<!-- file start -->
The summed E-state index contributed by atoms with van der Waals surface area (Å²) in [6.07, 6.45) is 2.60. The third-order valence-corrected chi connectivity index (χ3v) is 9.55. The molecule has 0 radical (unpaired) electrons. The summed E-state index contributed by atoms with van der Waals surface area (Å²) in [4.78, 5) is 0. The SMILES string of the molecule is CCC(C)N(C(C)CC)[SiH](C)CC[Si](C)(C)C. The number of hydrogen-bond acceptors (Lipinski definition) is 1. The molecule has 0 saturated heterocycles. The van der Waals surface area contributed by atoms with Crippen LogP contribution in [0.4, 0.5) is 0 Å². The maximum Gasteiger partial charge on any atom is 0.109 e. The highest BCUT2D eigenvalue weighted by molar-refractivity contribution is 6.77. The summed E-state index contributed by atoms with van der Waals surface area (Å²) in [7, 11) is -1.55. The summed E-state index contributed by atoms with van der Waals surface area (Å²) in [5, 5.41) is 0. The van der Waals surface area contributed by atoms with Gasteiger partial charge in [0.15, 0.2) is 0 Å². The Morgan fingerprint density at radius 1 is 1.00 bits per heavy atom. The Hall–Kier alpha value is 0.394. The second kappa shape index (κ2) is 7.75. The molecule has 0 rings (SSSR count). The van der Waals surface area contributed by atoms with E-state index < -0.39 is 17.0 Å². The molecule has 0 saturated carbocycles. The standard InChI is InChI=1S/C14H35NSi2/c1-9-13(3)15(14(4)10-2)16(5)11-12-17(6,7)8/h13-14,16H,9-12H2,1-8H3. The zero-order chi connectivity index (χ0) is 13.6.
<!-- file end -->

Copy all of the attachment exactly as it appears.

The summed E-state index contributed by atoms with van der Waals surface area (Å²) in [6.07, 6.45) is 2.60. The third-order valence-corrected chi connectivity index (χ3v) is 9.55. The molecule has 0 radical (unpaired) electrons. The summed E-state index contributed by atoms with van der Waals surface area (Å²) in [4.78, 5) is 0. The SMILES string of the molecule is CCC(C)N(C(C)CC)[SiH](C)CC[Si](C)(C)C. The number of hydrogen-bond acceptors (Lipinski definition) is 1. The molecule has 0 saturated heterocycles. The van der Waals surface area contributed by atoms with Crippen LogP contribution in [0.4, 0.5) is 0 Å². The maximum Gasteiger partial charge on any atom is 0.109 e. The highest BCUT2D eigenvalue weighted by molar-refractivity contribution is 6.77. The summed E-state index contributed by atoms with van der Waals surface area (Å²) in [7, 11) is -1.55. The summed E-state index contributed by atoms with van der Waals surface area (Å²) in [5, 5.41) is 0. The van der Waals surface area contributed by atoms with Gasteiger partial charge in [0.15, 0.2) is 0 Å². The Morgan fingerprint density at radius 1 is 1.00 bits per heavy atom. The Hall–Kier alpha value is 0.394. The second kappa shape index (κ2) is 7.75. The molecule has 0 rings (SSSR count). The van der Waals surface area contributed by atoms with E-state index < -0.39 is 17.0 Å². The molecule has 0 saturated carbocycles. The standard InChI is InChI=1S/C14H35NSi2/c1-9-13(3)15(14(4)10-2)16(5)11-12-17(6,7)8/h13-14,16H,9-12H2,1-8H3. The zero-order chi connectivity index (χ0) is 13.6.